The Parker Family Collection of Irish Communion Tokens
Delmas Parker, Sr (1906-1972)
elmas Parker, Sr., was the seventh child, born on Boxing Day 1906, to a couple settling the Oklahoma prairie panhandle. His mother soon died from complications of the birth given in the sod brick house. His father put him on a train with his oldest sister, and one dollar, to grow up in Kansas with an aunt. Delmas obtained a BA degree in English as a Shakespearian actor, from the University of Iowa. Upon graduation in 1934, there being no employment in the arts during the great Depression, Delmas signed with the U.S. Merchant Marines. He served 11 years on oil tankers, as the Chief Steward, hauling Venezuelan crude during all of World War II, from the deep water ports of Aruba and Curacao to the Texas city refineries. He survived two of his ships being torpedoed and sunk.
Seventh born children are natural diplomats, as they are the deciding family vote, and being physically diminutive, are forced to learn language and social coping skills during their formative years to be competitive. Being outcast from before he could remember, Delmas rose to the challenges of his early life, putting to memory and understanding vast sections of Shakespeare and the poets of the English Romantic Movement, and the American poems of Robert Browning and Henry Wadsworth Longfellow. He was a man of letters, writing constantly with his older brothers, two of whom were priests to their congregations for 50 years each. Both his older sisters lived to be 100. Delmas had command of the depths of English literature and was able to share and instill haunting and unique perspectives, as the situation required. He was a collector of vignettes of language. He loved and relished the English language, and could stand and deliver for hours, from memory.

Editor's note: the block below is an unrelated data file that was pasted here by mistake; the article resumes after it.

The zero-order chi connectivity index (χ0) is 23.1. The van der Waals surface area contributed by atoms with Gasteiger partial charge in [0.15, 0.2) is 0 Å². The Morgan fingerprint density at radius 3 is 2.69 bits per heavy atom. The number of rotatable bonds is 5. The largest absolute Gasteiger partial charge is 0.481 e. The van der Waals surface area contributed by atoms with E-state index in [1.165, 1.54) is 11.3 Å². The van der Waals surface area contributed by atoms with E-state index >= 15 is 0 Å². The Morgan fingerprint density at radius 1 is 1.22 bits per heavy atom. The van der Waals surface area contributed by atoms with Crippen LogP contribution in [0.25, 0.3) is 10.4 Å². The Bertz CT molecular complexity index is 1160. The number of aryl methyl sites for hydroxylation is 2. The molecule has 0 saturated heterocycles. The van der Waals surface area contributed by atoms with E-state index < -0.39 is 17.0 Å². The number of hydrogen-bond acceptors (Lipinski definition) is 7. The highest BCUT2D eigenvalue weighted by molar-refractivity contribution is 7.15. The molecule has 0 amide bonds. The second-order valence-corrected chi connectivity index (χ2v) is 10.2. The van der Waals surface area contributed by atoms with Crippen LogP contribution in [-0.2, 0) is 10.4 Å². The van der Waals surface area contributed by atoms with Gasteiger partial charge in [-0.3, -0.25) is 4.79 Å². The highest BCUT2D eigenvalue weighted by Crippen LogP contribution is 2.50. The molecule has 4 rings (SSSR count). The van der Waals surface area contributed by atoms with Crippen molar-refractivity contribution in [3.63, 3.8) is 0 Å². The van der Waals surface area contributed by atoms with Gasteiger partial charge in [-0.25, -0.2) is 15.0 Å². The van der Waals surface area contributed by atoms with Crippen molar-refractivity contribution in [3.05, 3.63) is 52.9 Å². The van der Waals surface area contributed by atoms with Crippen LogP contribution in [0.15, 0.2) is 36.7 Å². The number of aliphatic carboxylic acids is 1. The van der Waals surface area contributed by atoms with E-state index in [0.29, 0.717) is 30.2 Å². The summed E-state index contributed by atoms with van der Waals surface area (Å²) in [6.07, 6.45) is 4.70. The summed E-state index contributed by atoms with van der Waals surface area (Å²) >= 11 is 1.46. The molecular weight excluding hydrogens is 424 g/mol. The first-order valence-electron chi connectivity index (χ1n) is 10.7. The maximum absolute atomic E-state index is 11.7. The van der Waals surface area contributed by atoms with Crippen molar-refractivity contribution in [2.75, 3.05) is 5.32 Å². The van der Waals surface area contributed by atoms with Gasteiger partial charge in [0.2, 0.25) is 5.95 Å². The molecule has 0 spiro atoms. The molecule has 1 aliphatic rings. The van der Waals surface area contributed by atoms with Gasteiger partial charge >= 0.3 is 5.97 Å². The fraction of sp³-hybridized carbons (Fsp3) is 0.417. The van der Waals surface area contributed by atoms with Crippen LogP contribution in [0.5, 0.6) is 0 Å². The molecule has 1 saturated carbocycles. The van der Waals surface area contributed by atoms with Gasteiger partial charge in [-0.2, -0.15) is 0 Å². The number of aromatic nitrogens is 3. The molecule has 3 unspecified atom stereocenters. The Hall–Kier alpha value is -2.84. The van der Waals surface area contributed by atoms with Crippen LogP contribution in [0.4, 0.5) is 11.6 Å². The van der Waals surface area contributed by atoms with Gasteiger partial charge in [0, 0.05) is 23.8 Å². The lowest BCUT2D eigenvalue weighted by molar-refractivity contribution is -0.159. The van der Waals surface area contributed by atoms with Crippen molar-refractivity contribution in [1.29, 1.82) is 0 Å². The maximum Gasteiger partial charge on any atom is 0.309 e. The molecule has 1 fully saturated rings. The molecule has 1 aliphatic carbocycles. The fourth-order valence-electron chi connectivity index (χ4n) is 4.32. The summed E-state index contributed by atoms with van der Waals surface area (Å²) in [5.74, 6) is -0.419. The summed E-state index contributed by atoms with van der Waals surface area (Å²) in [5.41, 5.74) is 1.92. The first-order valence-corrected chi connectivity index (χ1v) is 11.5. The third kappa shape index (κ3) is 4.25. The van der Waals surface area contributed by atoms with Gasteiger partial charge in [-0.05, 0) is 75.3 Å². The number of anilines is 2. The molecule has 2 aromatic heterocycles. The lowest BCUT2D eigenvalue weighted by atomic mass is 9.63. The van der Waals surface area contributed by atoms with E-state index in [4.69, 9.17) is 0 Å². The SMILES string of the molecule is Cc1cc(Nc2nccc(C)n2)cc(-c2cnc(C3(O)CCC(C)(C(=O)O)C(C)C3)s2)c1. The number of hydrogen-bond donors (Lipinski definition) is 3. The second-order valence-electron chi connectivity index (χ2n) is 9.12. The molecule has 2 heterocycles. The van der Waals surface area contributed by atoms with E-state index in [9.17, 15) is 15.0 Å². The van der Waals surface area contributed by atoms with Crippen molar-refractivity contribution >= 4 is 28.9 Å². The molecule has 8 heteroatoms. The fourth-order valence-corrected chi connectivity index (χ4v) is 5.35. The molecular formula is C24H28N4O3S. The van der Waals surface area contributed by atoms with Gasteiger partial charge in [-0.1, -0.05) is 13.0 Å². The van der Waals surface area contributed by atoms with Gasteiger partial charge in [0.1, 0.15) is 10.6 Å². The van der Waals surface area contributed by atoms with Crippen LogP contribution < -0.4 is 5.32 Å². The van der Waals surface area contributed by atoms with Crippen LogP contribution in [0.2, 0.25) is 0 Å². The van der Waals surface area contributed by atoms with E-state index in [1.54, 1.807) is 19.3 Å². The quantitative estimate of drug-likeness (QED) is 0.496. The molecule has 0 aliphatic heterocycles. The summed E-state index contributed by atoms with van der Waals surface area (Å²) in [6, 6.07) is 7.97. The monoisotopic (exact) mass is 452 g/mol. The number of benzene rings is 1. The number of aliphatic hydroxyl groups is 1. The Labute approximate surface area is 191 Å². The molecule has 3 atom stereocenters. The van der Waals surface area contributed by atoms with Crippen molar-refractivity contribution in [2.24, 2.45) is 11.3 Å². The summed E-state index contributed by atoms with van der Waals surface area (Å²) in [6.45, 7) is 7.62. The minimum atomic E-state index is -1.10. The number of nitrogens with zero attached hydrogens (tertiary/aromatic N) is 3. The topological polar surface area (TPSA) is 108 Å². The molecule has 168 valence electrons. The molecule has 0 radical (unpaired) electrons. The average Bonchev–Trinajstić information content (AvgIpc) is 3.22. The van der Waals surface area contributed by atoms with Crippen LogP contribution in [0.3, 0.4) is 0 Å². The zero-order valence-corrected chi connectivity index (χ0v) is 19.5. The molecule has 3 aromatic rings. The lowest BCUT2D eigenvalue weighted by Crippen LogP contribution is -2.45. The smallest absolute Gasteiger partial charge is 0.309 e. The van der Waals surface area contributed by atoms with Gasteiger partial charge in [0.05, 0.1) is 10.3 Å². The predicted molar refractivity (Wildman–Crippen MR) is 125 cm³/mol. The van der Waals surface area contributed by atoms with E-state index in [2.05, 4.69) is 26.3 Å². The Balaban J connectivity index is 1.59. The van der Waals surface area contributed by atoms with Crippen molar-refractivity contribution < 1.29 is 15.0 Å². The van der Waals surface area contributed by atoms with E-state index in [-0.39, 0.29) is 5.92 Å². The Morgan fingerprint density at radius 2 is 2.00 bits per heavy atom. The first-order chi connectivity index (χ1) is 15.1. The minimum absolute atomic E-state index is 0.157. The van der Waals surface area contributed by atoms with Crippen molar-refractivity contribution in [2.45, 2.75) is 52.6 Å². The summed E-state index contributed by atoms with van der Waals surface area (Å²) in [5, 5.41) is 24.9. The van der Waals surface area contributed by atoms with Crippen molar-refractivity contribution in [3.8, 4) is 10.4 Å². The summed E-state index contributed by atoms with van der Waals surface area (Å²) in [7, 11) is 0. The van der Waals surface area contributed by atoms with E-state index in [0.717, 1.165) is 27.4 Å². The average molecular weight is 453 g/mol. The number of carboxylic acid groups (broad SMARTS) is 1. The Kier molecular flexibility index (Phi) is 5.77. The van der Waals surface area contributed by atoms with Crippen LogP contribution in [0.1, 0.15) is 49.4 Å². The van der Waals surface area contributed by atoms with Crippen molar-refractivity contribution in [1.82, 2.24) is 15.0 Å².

Following the War Delmas married Alice, also from a family of seven from Oklahoma, who working as a public health nurse in Texas City, Galveston. The couple moved to Houston in 1949 and Delmas became the first chef at the new Shamrock Hilton Hotel, where he cooked for Clark Gable, and later the Houston Yacht Club. Delmas was a co-founder of the Texas Culinary Society, and wrote regular cookbook reviews for the Condé Nast magazine Gourmet. He was elected to the local Houston school board and provided the recipes and organization for the annual Chili Supper. He authored two books, Curry for America and Recipes for 50. Delmas died on 1 May 1972.
The present group is derived from the inherited collection of ports of call during the years at sea, and the collecting spirit, to achieve some degree of perfection in the human endeavour. Collecting communion tokens is a parochial activity. If one has two collections, say, of 30 tokens each, one might expect considerable overlap. This is typically not the case, as most original groupings tend to be centred around the activities of pastors and congregants, of limited geographic distribution.
Communion tokens are derived from the Irish wars of religion of the mid 1600s. Protestants assembled in large church meetings, which served, not just as religious meetings, but also as political gatherings. To keep track of just who was attending these larger meetings, which were subject to activities of political spies and people that did not belong, communion tokens came into being. They were given to known local congregants by the priest or pastor to whom, like the Catholics, confession was made. The tokens would then be surrendered upon taking communion at the larger church meetings. The tokens, thus, act as passes, allowing members from smaller congregations to assemble in larger churches and not be deemed political spies, or worse, unrepentant sinners.
Cataloguer’s note: The tokens in the following 72 lots, totalling 455 pieces, form what is believed to be the best collection of Irish communion tokens ever to be offered at auction. Majoring on pieces from the northern counties Antrim, Down and Londonderry, the group includes pieces from the Norweb, Noble and Macmillan collections, as well as that of Lester Burzinski, author of the standard reference.